|Affection / Dependance:|
|Tendency to bark:
|Tendency to bark:|
Size: Medium Weight: 35 - 50 lbs Fur length: Long Ears: Flappy Fur type: Straight Fur Color: Black & White, Brown & White
Life Expectancy: 12 - 14 years Rarity: Uncommon Availability: Hard to find Climate: Good for every climate.
The Border Springer is a cross between the Border Collie, a traditional sheep-herding dog, and the English Springer Spaniel, an English gun dog that is split between two types, field and show.
The Border Collie, considered the most intelligent dog breed today and long used by shepherds along the Angle-Scottish border, is a highly trainable, faithful dog that nevertheless is happiest doing its job, even if it means it is not always beside its master.
The English Springer Spaniel is a medium-sized dog that came from the same litter as Cocker Spaniels, and was originally used for hunting by flushing, or "springing" their game into the open. The English Springer Spaniel was eventually recognized as a separate breed, and there are small difference to distinguish it from its litter mate, as well as from the Welsh Springer, a similar, smaller breed.
Solid colors and combinations are possible in the Border Springer. Common are black and brown tricolors, with either black or brown over a white base and tan markings, bi-colors such as black and white, and brown and white, blue or liver roan, Merle, and sable.
The Border Springer's double coat, its primary protection when working outdoors, is of short to moderate length, either straight or slight wavy. Texture is broken down into rough or smooth, but it is never an open coat, always tight and lying flat and close to the skin. The undercoat is a soft and dense, combining with the outer coat to render the Border Springer weather-proof, moisture-proof, and thorn-proof.
The Border Springer is a sweet, affectionate dog that nevertheless possesses a good store of energy and needs to be exercised daily at a fairly demanding level, especially if the Springer parent is of a field line, rather than a show one. It is a confident, sociable breed, friendly towards children, although alert and wary toward strangers, and might not get along too well with other dogs due to its string herding instinct. Other pets will be safe, especially if appearing smaller and weaker, except for birds, traditional quarry of the Springer.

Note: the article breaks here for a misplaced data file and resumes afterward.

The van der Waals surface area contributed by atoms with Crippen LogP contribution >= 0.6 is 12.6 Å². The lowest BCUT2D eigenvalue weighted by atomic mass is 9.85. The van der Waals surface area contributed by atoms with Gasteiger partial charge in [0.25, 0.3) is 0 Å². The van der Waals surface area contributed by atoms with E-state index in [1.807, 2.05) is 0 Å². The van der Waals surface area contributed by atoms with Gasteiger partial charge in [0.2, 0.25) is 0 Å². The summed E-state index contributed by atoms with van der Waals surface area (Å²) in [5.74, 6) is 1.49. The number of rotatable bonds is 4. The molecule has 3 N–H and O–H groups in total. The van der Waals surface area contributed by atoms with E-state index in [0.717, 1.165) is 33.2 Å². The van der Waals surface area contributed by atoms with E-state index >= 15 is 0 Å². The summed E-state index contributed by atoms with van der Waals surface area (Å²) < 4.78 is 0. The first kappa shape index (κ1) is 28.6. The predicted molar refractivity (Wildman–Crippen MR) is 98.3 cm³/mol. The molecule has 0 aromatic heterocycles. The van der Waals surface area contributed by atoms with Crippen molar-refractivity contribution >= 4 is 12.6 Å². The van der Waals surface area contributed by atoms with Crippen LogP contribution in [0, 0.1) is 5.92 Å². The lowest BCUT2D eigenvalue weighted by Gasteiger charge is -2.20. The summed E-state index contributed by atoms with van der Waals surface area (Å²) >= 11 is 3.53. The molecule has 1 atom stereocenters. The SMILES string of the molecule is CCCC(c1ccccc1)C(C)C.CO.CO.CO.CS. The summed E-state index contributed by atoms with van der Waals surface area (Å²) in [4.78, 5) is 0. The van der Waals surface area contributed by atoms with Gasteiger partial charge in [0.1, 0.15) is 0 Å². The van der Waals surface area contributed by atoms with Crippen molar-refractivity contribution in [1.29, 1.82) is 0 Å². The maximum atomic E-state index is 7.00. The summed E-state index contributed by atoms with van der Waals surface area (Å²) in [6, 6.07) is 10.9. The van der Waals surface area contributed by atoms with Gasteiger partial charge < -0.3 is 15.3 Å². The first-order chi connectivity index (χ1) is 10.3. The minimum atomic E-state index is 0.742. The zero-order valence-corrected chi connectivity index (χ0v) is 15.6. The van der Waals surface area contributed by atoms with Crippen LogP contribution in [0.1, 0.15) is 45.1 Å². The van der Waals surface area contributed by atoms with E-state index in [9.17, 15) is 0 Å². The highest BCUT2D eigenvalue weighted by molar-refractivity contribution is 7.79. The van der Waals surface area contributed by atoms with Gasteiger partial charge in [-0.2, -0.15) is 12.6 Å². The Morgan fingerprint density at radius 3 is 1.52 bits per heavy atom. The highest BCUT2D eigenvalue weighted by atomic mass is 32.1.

The Border Springer sheds twice a year, with one heavy shedding. Weekly brushing will keep the coat shiny and clean it of shed fur. Care should be taken around areas where there is feathering, as mats are likely with longer fur. Bathing is recommended only once a month. Ears should be regularly cleaned and dried, and nails clipped weekly.
An easygoing and friendly dog, the Border Springer enjoys belonging to a family and the attention it gets from its owners. It is easily trained, although socialization should start as early as possible, to round out the dog's personality and get it used to different situations and places. It is happy learning and doing tricks, especially if often rewarded. Inactivity and boredom are its worst enemies, and frequent play and training sessions ensure a happy and well-behaved dog.
While not as hyperactive as some breeds, the Border Springer does have activity requirements on a daily basis. Otherwise, an under-stimulated, house-bound Border Springer can spell trouble for furniture or be constantly whining and tagging after its owner. Half an hour to an hour of vigorous activity, such as jogging, agility courses, or dog sports can help maintain both a healthy weight and disposition for the dog.